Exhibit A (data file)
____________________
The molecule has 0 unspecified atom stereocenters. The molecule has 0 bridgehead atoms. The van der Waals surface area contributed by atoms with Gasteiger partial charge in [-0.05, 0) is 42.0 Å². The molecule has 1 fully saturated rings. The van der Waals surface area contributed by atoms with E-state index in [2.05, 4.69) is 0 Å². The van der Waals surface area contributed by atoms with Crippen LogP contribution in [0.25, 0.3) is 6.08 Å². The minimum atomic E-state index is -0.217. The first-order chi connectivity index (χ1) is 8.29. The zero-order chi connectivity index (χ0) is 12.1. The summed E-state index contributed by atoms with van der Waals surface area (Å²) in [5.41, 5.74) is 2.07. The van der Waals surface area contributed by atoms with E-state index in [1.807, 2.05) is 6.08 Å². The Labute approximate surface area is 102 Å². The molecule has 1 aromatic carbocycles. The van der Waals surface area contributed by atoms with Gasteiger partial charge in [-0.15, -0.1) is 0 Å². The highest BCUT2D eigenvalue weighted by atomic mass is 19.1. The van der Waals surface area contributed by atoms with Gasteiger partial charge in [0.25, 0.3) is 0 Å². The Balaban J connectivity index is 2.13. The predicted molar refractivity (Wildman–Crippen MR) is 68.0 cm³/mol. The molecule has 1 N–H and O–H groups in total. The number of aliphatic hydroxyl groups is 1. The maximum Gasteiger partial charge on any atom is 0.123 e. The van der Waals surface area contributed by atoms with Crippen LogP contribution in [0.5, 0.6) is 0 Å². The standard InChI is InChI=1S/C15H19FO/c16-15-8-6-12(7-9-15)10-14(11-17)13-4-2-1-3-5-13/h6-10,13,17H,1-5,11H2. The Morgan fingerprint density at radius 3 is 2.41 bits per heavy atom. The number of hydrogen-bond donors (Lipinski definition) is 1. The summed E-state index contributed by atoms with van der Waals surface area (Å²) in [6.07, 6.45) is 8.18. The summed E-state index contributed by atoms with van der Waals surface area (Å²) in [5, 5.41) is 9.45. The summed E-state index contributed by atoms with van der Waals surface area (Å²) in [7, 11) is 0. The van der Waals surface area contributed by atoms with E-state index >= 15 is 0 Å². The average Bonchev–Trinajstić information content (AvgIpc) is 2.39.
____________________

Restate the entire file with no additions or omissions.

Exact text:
The molecule has 0 unspecified atom stereocenters. The molecule has 0 bridgehead atoms. The van der Waals surface area contributed by atoms with Gasteiger partial charge in [-0.05, 0) is 42.0 Å². The molecule has 1 fully saturated rings. The van der Waals surface area contributed by atoms with E-state index in [2.05, 4.69) is 0 Å². The van der Waals surface area contributed by atoms with Crippen LogP contribution in [0.25, 0.3) is 6.08 Å². The minimum atomic E-state index is -0.217. The first-order chi connectivity index (χ1) is 8.29. The zero-order chi connectivity index (χ0) is 12.1. The summed E-state index contributed by atoms with van der Waals surface area (Å²) in [5.41, 5.74) is 2.07. The van der Waals surface area contributed by atoms with E-state index in [1.807, 2.05) is 6.08 Å². The Labute approximate surface area is 102 Å². The molecule has 1 aromatic carbocycles. The van der Waals surface area contributed by atoms with Gasteiger partial charge in [-0.15, -0.1) is 0 Å². The highest BCUT2D eigenvalue weighted by atomic mass is 19.1. The van der Waals surface area contributed by atoms with Gasteiger partial charge in [0.25, 0.3) is 0 Å². The Balaban J connectivity index is 2.13. The predicted molar refractivity (Wildman–Crippen MR) is 68.0 cm³/mol. The molecule has 1 N–H and O–H groups in total. The number of aliphatic hydroxyl groups is 1. The maximum Gasteiger partial charge on any atom is 0.123 e. The van der Waals surface area contributed by atoms with Crippen LogP contribution in [0.5, 0.6) is 0 Å². The standard InChI is InChI=1S/C15H19FO/c16-15-8-6-12(7-9-15)10-14(11-17)13-4-2-1-3-5-13/h6-10,13,17H,1-5,11H2. The Morgan fingerprint density at radius 3 is 2.41 bits per heavy atom. The number of hydrogen-bond donors (Lipinski definition) is 1. The summed E-state index contributed by atoms with van der Waals surface area (Å²) in [6.07, 6.45) is 8.18. The summed E-state index contributed by atoms with van der Waals surface area (Å²) in [5, 5.41) is 9.45. The summed E-state index contributed by atoms with van der Waals surface area (Å²) in [7, 11) is 0. The van der Waals surface area contributed by atoms with E-state index >= 15 is 0 Å². The average Bonchev–Trinajstić information content (AvgIpc) is 2.39.